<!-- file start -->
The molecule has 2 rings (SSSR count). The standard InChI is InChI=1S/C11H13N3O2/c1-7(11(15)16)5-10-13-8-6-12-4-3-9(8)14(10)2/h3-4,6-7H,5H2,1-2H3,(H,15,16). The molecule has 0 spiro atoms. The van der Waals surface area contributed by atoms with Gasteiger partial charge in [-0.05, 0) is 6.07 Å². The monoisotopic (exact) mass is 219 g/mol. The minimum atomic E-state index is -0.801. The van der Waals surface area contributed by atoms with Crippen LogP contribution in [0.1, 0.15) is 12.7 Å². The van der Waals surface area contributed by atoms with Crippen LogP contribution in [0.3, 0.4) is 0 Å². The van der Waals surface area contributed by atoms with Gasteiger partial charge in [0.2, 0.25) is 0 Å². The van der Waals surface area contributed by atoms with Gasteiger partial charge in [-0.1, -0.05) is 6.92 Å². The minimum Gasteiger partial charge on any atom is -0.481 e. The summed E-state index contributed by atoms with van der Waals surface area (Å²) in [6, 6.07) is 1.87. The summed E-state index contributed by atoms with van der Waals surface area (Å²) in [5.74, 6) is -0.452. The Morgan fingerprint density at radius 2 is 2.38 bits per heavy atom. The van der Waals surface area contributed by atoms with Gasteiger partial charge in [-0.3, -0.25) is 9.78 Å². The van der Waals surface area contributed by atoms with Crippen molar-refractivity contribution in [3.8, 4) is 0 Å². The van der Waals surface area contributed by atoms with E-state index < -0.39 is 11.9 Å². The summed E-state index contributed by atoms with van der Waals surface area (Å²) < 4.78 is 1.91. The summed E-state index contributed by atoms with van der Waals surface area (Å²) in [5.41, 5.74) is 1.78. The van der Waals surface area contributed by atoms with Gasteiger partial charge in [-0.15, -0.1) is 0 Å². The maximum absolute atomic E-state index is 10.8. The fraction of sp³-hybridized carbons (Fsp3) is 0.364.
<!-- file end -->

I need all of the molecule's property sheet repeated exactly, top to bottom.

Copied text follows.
The molecule has 2 rings (SSSR count). The standard InChI is InChI=1S/C11H13N3O2/c1-7(11(15)16)5-10-13-8-6-12-4-3-9(8)14(10)2/h3-4,6-7H,5H2,1-2H3,(H,15,16). The molecule has 0 spiro atoms. The van der Waals surface area contributed by atoms with Gasteiger partial charge in [-0.05, 0) is 6.07 Å². The monoisotopic (exact) mass is 219 g/mol. The minimum atomic E-state index is -0.801. The van der Waals surface area contributed by atoms with Crippen LogP contribution in [0.1, 0.15) is 12.7 Å². The van der Waals surface area contributed by atoms with Crippen LogP contribution in [0.3, 0.4) is 0 Å². The van der Waals surface area contributed by atoms with Gasteiger partial charge in [0.2, 0.25) is 0 Å². The van der Waals surface area contributed by atoms with Gasteiger partial charge in [-0.1, -0.05) is 6.92 Å². The minimum Gasteiger partial charge on any atom is -0.481 e. The summed E-state index contributed by atoms with van der Waals surface area (Å²) in [6, 6.07) is 1.87. The summed E-state index contributed by atoms with van der Waals surface area (Å²) in [5.74, 6) is -0.452. The Morgan fingerprint density at radius 2 is 2.38 bits per heavy atom. The van der Waals surface area contributed by atoms with Gasteiger partial charge in [-0.3, -0.25) is 9.78 Å². The van der Waals surface area contributed by atoms with Crippen molar-refractivity contribution in [3.8, 4) is 0 Å². The van der Waals surface area contributed by atoms with E-state index < -0.39 is 11.9 Å². The summed E-state index contributed by atoms with van der Waals surface area (Å²) < 4.78 is 1.91. The summed E-state index contributed by atoms with van der Waals surface area (Å²) in [5.41, 5.74) is 1.78. The van der Waals surface area contributed by atoms with Gasteiger partial charge in [-0.15, -0.1) is 0 Å². The maximum absolute atomic E-state index is 10.8. The fraction of sp³-hybridized carbons (Fsp3) is 0.364.